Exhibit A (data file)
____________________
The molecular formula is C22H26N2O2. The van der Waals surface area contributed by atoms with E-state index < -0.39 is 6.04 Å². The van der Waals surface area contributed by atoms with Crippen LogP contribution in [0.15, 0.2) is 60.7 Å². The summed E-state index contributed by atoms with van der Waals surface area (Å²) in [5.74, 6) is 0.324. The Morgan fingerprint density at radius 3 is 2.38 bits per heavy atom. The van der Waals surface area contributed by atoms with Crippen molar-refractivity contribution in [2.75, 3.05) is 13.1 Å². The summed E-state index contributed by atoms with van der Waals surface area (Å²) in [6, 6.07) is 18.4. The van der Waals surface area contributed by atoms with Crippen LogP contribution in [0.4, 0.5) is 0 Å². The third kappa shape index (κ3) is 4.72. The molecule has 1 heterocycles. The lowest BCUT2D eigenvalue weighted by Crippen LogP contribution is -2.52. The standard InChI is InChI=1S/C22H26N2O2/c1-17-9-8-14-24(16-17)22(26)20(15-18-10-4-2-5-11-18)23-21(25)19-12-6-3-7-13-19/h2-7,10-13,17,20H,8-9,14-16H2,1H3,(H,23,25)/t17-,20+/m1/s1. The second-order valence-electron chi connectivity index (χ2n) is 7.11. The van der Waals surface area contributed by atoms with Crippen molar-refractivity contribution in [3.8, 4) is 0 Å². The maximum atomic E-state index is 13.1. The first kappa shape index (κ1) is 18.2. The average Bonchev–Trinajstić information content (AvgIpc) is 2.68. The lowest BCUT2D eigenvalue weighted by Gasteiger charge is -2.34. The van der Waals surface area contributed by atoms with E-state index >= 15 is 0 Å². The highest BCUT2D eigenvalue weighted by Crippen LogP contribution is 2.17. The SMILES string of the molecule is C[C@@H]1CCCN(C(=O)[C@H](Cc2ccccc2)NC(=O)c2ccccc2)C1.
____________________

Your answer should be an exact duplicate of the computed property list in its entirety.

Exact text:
The molecular formula is C22H26N2O2. The van der Waals surface area contributed by atoms with E-state index < -0.39 is 6.04 Å². The van der Waals surface area contributed by atoms with Crippen LogP contribution in [0.15, 0.2) is 60.7 Å². The summed E-state index contributed by atoms with van der Waals surface area (Å²) in [5.74, 6) is 0.324. The Morgan fingerprint density at radius 3 is 2.38 bits per heavy atom. The van der Waals surface area contributed by atoms with Crippen molar-refractivity contribution in [2.75, 3.05) is 13.1 Å². The summed E-state index contributed by atoms with van der Waals surface area (Å²) in [6, 6.07) is 18.4. The van der Waals surface area contributed by atoms with Crippen LogP contribution in [0.4, 0.5) is 0 Å². The third kappa shape index (κ3) is 4.72. The molecule has 1 heterocycles. The lowest BCUT2D eigenvalue weighted by Crippen LogP contribution is -2.52. The standard InChI is InChI=1S/C22H26N2O2/c1-17-9-8-14-24(16-17)22(26)20(15-18-10-4-2-5-11-18)23-21(25)19-12-6-3-7-13-19/h2-7,10-13,17,20H,8-9,14-16H2,1H3,(H,23,25)/t17-,20+/m1/s1. The second-order valence-electron chi connectivity index (χ2n) is 7.11. The van der Waals surface area contributed by atoms with Crippen molar-refractivity contribution in [3.8, 4) is 0 Å². The maximum atomic E-state index is 13.1. The first kappa shape index (κ1) is 18.2. The average Bonchev–Trinajstić information content (AvgIpc) is 2.68. The lowest BCUT2D eigenvalue weighted by Gasteiger charge is -2.34. The van der Waals surface area contributed by atoms with E-state index >= 15 is 0 Å². The highest BCUT2D eigenvalue weighted by Crippen LogP contribution is 2.17. The SMILES string of the molecule is C[C@@H]1CCCN(C(=O)[C@H](Cc2ccccc2)NC(=O)c2ccccc2)C1.